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Four Connecticut Communities Receive Healthy Communities Grants

Release Date: 10/24/2003
Contact Information: Andrew Spejewski, EPA Press Office, 617-918-1014

BOSTON – The U.S. Environmental Protection Agency today announced today that four projects in Connecticut have been awarded grants valued at a total of $105,000 through EPA New England's new Healthy Communities Grant Program. These projects, which were among 25 selected in New England, aim to create healthy, livable and safe communities.

Grants ranging from $15,000 to $30,000 were given to The Naugatuck Valley Health District; the Connecticut Department of Public Health; the Connecticut Citizen Research Group for a project in the greater Hartford area; and The East End Community Council in Bridgeport.

Robert W. Varney, regional administrator for the U.S. Environmental Protection Agency's New England office, made the announcement at a workshop on Healthy Environments in Connecticut Schools.

"All of New England's residents deserve to live in areas with clean air, open space and healthy homes and schools," said Varney. "These grants will help community partners in their efforts to create healthier and safer environments for all residents."

The Healthy Communities Grant Program was initiated this year by EPA New England to identify community projects that address one or more of the following topics: asthma; increasing the capacity of community groups to address environment and public health problems; community air toxics, indoor environments, healthy schools, preserving and restoring natural resources and open space in cities; urban development and redevelopment, and urban transportation. The grants are geared to target locations that face high risks from air pollution, benefit sensitive populations, benefit potential environmental justice areas, or are in urban areas.

The grants went to the following recipients in Connecticut for these projects:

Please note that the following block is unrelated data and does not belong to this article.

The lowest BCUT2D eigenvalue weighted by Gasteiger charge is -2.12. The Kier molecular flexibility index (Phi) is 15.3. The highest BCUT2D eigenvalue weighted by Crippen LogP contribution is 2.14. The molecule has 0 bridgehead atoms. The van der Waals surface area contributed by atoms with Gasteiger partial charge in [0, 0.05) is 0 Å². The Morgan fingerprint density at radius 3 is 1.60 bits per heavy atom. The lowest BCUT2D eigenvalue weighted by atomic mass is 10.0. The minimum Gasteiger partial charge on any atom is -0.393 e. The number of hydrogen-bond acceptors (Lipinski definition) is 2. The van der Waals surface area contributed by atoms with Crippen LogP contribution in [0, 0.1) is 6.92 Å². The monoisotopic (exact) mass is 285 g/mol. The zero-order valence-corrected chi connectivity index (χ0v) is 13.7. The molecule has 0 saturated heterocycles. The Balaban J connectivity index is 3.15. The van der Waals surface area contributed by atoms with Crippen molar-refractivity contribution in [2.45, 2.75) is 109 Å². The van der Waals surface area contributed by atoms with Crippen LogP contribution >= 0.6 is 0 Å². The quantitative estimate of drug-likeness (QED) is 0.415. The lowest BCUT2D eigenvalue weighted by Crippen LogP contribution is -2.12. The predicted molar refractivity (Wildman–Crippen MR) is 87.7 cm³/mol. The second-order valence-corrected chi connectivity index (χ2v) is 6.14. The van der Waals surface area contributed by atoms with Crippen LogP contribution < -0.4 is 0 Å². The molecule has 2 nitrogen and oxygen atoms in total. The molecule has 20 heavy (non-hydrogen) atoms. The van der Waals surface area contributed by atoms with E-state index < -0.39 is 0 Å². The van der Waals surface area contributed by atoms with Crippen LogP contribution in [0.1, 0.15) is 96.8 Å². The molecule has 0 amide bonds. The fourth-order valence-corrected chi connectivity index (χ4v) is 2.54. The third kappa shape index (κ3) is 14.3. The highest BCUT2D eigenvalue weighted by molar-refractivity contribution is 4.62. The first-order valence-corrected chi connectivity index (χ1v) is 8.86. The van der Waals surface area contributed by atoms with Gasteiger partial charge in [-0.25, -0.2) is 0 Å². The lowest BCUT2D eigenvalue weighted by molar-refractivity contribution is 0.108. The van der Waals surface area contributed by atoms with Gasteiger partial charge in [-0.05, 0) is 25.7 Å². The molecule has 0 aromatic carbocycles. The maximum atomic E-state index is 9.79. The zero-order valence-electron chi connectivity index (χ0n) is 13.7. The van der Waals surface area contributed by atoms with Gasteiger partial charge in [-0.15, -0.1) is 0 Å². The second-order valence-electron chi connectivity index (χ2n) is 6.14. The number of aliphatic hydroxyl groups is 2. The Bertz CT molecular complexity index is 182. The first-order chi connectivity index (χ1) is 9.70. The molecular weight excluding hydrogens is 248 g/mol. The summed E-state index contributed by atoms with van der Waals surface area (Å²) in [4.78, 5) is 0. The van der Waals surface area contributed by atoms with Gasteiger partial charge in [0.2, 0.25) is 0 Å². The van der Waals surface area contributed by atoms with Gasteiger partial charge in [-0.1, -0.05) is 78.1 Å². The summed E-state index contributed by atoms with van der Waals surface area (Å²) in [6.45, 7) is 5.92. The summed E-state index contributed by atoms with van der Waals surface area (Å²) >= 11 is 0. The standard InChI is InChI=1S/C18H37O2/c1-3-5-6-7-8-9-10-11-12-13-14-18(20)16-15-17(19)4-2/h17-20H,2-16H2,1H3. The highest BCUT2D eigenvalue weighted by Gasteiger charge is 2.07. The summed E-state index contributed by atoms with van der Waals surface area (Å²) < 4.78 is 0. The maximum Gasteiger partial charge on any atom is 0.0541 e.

• The Naugatuck Valley Health District ($30,000), Child Asthma Indoor Risk Reduction Ways: The Naugatuck Valley Health District receives many calls each year from parents wanting help with an asthmatic child. This project will fund the CAIRWAYS program to reduce the incidence of asthma through education efforts for children with asthma and their caregivers. The program will address indoor asthma triggers including secondhand smoke, dust mites, pets, molds, and pests and identify actions that can be taken to reduce exposure to these triggers. Project partners include the local Head Start, Child Services, and school system as well as private and public health care offices.
    • The Connecticut Department of Public Health ($30,000), Implementing Tools for Schools in Connecticut Urban Cities: The Conn. School Indoor Environment Resource Team has brought the Tools for Schools program to more than 200 schools. This project will allow the resource team to expand on past successes to reach schools in New Haven, Bridgeport, Waterbury, Stamford and other urban communities. A training program will train in-school teams and a workshop will be held on conducting a walkthrough evaluation and identifying indoor air quality concerns. The team will also develop a "follow-up protocol" to help schools maintain the program and measure results. Project partners include the Connecticut Education Association; the American Lung Association of Connecticut; the Connecticut Coalition for Occupational Safety and Health (Conn COSH); the University of Connecticut School of Medicine; Yale University; Connecticut OSHA, Connecticut DEP, the Connecticut PTA, and the Connecticut Interlocal Risk Management Agency.